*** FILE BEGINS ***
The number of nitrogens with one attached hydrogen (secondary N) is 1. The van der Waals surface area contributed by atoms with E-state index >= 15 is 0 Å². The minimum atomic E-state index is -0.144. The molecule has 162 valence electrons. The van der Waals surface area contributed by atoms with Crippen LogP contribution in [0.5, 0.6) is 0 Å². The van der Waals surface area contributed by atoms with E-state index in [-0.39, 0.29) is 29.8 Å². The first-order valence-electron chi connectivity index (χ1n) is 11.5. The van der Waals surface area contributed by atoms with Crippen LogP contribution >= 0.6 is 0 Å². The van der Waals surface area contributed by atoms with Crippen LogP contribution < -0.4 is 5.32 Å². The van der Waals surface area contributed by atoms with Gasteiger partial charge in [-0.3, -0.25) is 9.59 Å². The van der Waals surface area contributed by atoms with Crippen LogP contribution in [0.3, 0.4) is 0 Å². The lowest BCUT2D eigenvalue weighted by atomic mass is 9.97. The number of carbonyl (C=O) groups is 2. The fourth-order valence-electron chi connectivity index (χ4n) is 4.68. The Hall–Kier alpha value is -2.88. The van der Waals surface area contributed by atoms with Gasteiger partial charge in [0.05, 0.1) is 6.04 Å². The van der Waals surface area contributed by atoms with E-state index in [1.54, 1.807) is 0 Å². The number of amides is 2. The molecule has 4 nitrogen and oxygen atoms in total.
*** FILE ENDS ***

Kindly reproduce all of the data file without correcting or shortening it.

The number of nitrogens with one attached hydrogen (secondary N) is 1. The van der Waals surface area contributed by atoms with E-state index >= 15 is 0 Å². The minimum atomic E-state index is -0.144. The molecule has 162 valence electrons. The van der Waals surface area contributed by atoms with Crippen LogP contribution in [0.5, 0.6) is 0 Å². The van der Waals surface area contributed by atoms with E-state index in [-0.39, 0.29) is 29.8 Å². The first-order valence-electron chi connectivity index (χ1n) is 11.5. The van der Waals surface area contributed by atoms with Crippen LogP contribution >= 0.6 is 0 Å². The van der Waals surface area contributed by atoms with Crippen LogP contribution < -0.4 is 5.32 Å². The van der Waals surface area contributed by atoms with Gasteiger partial charge in [-0.3, -0.25) is 9.59 Å². The van der Waals surface area contributed by atoms with Crippen LogP contribution in [0.3, 0.4) is 0 Å². The lowest BCUT2D eigenvalue weighted by atomic mass is 9.97. The number of carbonyl (C=O) groups is 2. The fourth-order valence-electron chi connectivity index (χ4n) is 4.68. The Hall–Kier alpha value is -2.88. The van der Waals surface area contributed by atoms with Gasteiger partial charge in [0.05, 0.1) is 6.04 Å². The van der Waals surface area contributed by atoms with E-state index in [1.54, 1.807) is 0 Å². The number of amides is 2. The molecule has 4 nitrogen and oxygen atoms in total.